Public health experts report August 22 in the journal Cell that surveillance of international travelers for infectious disease can help reconstruct unreported or undetected outbreaks of Zika and other viruses.
By sequencing virus genomes from infected travelers, analyzing travel patterns and mosquito modeling, the researchers unearthed a spike in Zika cases from travelers returning from Cuba during the summer of 2017 that was not captured by local reports, says study co-author Nathan D. Grubaugh, an epidemiologist at the Yale School of Public Health.
Three years ago, a well-publicized Zika epidemic in Brazil was tied to microcephaly and other congenital abnormalities.
Zika is also associated with neurologic disorders, including Guillain-Barré syndrome. However, disparities in data make it unclear whether the virus – transmitted by the mosquito Aedes aegypti – is still a threat in the Americas.
“As the larger Zika epidemic in the Americas appeared to be waning towards the end of 2016, we became interested in understanding whether the epidemic was truly gone or whether ‘hidden’ transmissions could still be occurring,” says study co-author Scott F. Michael, a biologist at Florida Gulf Coast University.
Accurately pinpointing cases of Zika can be challenging: its symptoms mimic those of other diseases; and regions with inadequate health care systems often lack reliable, inexpensive diagnostic tools.
Early and rapid pathogen detection is critical in preventing outbreaks from spinning into large-scale epidemics, says co-author Kristian Andersen, an infectious disease researcher at Scripps Research.
Based on travel incidence rates reported by other countries, in 2017, Cuba would have experienced 1,000 to 20,000 Zika cases, Andersen says.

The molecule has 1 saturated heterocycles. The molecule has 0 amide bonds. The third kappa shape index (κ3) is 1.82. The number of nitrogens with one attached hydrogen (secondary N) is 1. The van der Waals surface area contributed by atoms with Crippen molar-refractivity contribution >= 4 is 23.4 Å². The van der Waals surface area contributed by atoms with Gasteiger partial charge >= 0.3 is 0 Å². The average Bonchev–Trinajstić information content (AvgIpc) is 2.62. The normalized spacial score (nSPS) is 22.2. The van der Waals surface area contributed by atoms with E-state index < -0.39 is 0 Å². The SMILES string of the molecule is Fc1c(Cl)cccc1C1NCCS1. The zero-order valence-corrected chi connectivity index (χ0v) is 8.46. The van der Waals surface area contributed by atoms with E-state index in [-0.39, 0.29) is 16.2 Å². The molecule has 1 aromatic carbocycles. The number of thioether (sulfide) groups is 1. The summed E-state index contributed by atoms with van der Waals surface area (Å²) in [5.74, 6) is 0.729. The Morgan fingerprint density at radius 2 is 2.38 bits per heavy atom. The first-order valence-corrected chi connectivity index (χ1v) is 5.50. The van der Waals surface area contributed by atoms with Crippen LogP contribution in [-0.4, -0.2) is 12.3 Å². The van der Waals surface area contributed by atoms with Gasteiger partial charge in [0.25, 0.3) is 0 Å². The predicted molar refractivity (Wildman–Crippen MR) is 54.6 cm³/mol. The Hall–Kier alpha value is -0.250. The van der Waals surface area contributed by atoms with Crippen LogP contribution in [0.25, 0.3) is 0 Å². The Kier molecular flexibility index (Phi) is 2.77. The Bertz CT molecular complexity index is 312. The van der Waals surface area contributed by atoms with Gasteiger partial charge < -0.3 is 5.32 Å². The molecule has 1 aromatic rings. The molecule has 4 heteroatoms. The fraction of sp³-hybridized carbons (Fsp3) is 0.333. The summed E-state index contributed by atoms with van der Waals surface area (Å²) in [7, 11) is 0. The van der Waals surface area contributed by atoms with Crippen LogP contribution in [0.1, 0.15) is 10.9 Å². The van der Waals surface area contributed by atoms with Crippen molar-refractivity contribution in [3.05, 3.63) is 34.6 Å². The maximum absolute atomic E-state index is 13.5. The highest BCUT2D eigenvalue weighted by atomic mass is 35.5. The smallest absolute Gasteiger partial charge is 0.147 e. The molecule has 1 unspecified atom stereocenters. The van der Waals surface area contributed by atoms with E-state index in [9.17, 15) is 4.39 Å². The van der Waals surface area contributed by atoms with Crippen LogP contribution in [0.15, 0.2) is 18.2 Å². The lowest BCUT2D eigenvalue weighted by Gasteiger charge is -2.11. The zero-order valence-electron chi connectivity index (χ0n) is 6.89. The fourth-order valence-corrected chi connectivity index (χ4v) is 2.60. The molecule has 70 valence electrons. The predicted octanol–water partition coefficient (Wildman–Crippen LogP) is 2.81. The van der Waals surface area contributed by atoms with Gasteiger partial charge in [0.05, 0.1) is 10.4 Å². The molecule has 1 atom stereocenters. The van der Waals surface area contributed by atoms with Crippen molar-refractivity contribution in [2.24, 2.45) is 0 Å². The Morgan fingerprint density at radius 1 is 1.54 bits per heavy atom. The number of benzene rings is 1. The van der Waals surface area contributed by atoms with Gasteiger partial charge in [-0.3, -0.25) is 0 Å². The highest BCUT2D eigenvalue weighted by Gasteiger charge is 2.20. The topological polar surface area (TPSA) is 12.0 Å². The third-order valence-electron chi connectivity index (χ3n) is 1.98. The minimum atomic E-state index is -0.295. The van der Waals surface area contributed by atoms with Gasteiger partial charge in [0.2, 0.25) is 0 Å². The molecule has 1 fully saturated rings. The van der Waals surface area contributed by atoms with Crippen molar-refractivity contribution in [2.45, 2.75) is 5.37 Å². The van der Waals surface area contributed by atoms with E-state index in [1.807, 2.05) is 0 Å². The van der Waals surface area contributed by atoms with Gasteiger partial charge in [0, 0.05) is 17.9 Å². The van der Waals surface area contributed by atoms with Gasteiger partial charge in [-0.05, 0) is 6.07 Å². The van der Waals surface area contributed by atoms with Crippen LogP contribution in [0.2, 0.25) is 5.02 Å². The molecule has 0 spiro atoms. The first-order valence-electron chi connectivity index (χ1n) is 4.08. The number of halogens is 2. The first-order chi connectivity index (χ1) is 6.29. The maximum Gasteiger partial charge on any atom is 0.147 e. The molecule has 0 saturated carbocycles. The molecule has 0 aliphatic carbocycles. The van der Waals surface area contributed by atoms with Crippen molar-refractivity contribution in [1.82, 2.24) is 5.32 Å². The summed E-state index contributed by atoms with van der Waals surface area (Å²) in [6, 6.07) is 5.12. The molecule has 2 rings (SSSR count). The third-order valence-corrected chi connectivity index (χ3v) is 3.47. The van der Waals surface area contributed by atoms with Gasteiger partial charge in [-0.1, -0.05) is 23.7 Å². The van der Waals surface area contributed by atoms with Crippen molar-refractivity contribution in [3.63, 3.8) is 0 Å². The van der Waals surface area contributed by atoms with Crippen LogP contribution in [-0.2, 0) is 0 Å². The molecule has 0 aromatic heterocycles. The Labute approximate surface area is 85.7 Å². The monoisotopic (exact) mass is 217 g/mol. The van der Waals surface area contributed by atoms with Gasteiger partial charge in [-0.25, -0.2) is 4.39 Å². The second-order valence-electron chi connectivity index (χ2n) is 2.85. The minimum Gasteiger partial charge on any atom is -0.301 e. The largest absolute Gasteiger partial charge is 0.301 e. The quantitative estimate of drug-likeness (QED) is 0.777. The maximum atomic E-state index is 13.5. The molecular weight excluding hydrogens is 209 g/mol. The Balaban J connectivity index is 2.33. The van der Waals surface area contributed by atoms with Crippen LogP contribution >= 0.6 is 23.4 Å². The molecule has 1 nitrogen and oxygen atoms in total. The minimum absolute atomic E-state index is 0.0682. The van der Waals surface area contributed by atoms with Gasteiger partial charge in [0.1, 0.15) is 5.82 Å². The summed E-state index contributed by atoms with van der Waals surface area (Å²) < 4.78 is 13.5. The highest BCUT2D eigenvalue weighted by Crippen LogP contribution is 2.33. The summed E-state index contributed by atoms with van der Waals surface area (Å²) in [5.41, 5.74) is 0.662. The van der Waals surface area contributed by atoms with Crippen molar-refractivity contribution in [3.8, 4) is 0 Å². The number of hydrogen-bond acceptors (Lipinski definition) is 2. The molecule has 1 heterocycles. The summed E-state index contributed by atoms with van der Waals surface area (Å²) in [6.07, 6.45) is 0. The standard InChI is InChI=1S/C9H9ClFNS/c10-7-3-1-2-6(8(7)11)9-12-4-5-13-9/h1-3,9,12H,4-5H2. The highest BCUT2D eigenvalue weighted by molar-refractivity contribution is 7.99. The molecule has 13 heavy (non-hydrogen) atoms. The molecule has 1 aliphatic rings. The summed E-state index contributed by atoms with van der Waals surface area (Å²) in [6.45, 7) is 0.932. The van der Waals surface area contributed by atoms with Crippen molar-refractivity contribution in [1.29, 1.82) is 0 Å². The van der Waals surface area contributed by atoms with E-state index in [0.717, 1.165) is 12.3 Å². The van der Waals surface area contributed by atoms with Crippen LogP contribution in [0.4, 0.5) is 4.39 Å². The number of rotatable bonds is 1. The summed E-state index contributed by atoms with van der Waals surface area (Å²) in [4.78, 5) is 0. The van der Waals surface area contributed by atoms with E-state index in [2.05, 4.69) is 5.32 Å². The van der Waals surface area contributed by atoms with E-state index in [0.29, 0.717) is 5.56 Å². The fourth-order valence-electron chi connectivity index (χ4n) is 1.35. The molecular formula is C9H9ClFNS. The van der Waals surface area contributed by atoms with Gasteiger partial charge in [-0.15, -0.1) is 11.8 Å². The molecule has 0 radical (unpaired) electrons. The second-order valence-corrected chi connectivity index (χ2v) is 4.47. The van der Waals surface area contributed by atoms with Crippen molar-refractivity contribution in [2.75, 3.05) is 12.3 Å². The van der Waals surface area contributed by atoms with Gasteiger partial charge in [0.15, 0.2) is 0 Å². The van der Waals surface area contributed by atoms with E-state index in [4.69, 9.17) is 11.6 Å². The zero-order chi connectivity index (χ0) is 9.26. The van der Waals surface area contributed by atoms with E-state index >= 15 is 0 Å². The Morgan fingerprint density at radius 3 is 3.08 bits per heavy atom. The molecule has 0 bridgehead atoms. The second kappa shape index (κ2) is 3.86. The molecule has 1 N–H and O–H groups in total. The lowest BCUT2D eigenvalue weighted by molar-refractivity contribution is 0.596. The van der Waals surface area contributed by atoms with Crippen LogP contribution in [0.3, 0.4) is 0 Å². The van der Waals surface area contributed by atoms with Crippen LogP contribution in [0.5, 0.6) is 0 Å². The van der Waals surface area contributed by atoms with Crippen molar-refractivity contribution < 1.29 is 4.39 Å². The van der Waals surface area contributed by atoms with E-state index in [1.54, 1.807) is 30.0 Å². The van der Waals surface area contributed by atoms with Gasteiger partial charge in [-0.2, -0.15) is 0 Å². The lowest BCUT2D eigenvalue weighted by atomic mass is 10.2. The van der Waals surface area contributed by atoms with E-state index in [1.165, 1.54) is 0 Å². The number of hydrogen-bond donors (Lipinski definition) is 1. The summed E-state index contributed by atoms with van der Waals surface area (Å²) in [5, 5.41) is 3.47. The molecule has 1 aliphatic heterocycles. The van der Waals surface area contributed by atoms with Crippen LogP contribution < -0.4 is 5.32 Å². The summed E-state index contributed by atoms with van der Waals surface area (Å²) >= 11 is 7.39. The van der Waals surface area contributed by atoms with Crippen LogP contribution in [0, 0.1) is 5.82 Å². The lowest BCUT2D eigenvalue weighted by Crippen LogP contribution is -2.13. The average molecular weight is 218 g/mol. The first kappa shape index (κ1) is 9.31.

However, only 187 cases were reported in 2016 and none in 2017.
Between June 2017 and October 2018, more than 98 percent of the travel-associated cases reported in Florida and Europe came from Cuba. The timing of this outbreak was a mystery: conditions in Cuba could have supported a large Zika outbreak in 2016. Why did Cuba’s cases jump in 2017?
The main resource for reporting Zika cases is the Pan-American Health Organization (PAHO), which relies on local case reporting from member countries.
To check the accuracy of PAHO results, the researchers sequenced Zika virus genomes from infected travelers in Florida and detected the unreported spike in cases in 2017.
The researchers determined that the delay was likely caused by a successful mosquito eradication campaign that had taken place in Cuba in 2016.
“We show that the 2017 Zika outbreak was sparked by long-lived lineages of Zika virus introduced a year prior,” Grubaugh says.
“Our data suggest that while mosquito control in Cuba may initially have been effective at mitigating Zika virus transmission, such measures may need to be maintained to be effective.
More information:Cell, Grubaugh, Saraf, and Gangavarapu et al.: “Travel Surveillance and Genomics Uncover a Hidden Zika Outbreak during the Waning Epidemic” https://www.cell.com/cell/fulltext/S0092-8674(19)30783-4 , DOI: 10.1016/j.cell.2019.07.018
Journal information: Cell
Provided by Cell Press